Young shooting victim remembered as brilliant, kind

Catherine “Cate” Fisher had the world on a string.

Catherine “Cate” Fisher

A freshman at Cal State East Bay in Hayward, the Menlo Park 19-year-old was on a path to become a high school math teacher. She enjoyed a loving family and close friendships, her Jewish upbringing spurring her to make the world a better place.

A random act of violence took it all away. Cate Fisher died July 13 after reputed gang members shot her as she sat in a car in East Palo Alto. It was a case of mistaken identity, according to a spokesman for the East Palo Alto Police Department.

Three suspects have been identified, with one currently in custody.

While her father, Jonathan Fisher of Belmont, said he is relieved that the arrests mean “one part of this nightmare is over,” he prefers to remember how his daughter lived, rather than how she died.

“Cate was brilliant,” said Fisher. “She was unbelievably smart, and so charming. She would always find ways to get what she wanted.”

A July 22 memorial service was held at the family’s synagogue, Peninsula Temple Beth El, followed by a public reception at the Arrillaga Family Recreation center in Menlo Park.

As a child, Cate attended Hebrew school at Peninsula Temple Beth El in San Mateo. She had a bat mitzvah and confirmation there as well.

Rabbi Karen Citrin remembers Fisher as an inquisite, vibrant student. She coached the teen though her bat mitzvah and chaperoned her and other Beth El youth to Washington, D.C., for a social action seminar that same year.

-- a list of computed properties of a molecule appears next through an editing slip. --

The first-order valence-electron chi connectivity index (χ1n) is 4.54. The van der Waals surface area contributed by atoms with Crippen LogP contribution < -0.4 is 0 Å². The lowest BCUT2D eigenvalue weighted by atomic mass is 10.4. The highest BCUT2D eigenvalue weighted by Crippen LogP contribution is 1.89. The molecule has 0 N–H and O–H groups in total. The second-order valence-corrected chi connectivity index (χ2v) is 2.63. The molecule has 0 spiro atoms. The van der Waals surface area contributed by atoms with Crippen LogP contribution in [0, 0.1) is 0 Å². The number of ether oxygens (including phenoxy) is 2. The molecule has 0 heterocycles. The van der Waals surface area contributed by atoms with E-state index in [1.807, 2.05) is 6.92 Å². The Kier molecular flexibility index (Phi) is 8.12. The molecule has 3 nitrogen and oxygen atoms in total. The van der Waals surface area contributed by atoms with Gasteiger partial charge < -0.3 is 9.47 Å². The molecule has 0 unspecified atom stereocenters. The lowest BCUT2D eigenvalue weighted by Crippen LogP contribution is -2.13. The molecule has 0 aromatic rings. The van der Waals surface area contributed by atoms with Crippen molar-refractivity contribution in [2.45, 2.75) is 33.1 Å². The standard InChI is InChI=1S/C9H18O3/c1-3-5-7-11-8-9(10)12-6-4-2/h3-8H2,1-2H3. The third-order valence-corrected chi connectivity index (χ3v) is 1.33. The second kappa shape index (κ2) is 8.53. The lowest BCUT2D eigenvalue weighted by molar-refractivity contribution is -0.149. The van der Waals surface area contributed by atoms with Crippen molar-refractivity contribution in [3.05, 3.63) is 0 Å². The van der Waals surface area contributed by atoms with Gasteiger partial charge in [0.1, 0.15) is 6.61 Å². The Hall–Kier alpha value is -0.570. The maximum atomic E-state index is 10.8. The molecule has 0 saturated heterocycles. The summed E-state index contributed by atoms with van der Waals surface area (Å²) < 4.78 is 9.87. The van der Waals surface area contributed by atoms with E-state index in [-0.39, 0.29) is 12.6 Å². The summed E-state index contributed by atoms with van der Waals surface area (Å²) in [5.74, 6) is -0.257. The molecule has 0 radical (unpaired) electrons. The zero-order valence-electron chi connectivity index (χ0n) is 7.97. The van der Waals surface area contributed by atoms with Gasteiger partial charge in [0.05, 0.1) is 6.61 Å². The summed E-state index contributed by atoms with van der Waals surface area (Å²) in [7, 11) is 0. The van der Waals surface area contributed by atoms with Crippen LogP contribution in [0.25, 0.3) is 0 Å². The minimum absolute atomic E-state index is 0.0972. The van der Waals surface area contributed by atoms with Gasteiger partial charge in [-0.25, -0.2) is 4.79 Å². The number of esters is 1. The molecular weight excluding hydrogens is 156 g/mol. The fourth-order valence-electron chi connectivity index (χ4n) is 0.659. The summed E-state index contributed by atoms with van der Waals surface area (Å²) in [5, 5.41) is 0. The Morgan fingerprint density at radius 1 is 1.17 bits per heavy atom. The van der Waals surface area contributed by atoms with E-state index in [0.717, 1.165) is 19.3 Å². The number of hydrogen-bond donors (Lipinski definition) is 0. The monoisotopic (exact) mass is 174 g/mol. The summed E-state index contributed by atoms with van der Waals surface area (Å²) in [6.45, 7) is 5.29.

“In some ways Cate marched to her own drum,” Citrin said. “She was a strong individual, while at the same time she was also friendly, bubbly and kind to many of her peers. This was not how Cate’s story was supposed to end.”

Jonathan Fisher remembered his daughter as “politically excitable, pro-choice and pro-environment,” adding, “She had good, solid liberal positions on everything. She was excited about voting when she got the chance.”

She was also active in gymnastics, not only as an athlete but as a teacher at the city’s Menlo Park Gymnastics Program.

Her father and grandfather both have extensive math and science backgrounds, so it came as no surprise to her family that Fisher showed an aptitude for math. Her SAT scores at Melon-Atherton High School and Cañada College were “off the charts,” her father said.

That’s what she pursued at Cal State East Bay, having finished her semester there in May.

At approximately 2 a.m. on July 13, parked on Annapolis Street in East Palo Alto, Fisher was sitting in a car with a friend and a third person, reportedly a man they were dropping off at home, when the shooting occurred.

According to press reports, three reputed gang members responsible for a spate of violent crimes in the area approached the car and fired. Fisher was struck and taken to nearby Stanford Hospital, where she died of her injuries.

The outpouring of grief from both the Jewish community and the South Bay in general has touched the family.

“We’ve been overwhelmed by the positive response,” said Fisher. “It’s been really nice. My daughter loved the congregation, and was toying with the idea of continuing on at a Jewish college, but she got distracted by teaching math. She loved the Jewish community” and the people at the synagogue.

Despite their grief, said her father, the family knows it must press on.

“I know Cate was doing what she wanted,” he said. “It was just an unfortunate situation, a senseless act of violence by psychopaths. I struggle each day. But I have to move on. We’re doing what we think is best for Cate, and best for the family.”

Cate Fisher is survived by her father, Jonathan Fisher of Belmont; mother Michelle Sutton of Menlo Park, step-parents Paula Fisher and Mitch Sutton, and four siblings. Donations may be made to Susan G. Komen for the Cure (

Dan Pine

Dan Pine is a contributing editor at J. He was a longtime staff writer at J. and retired as news editor in 2020.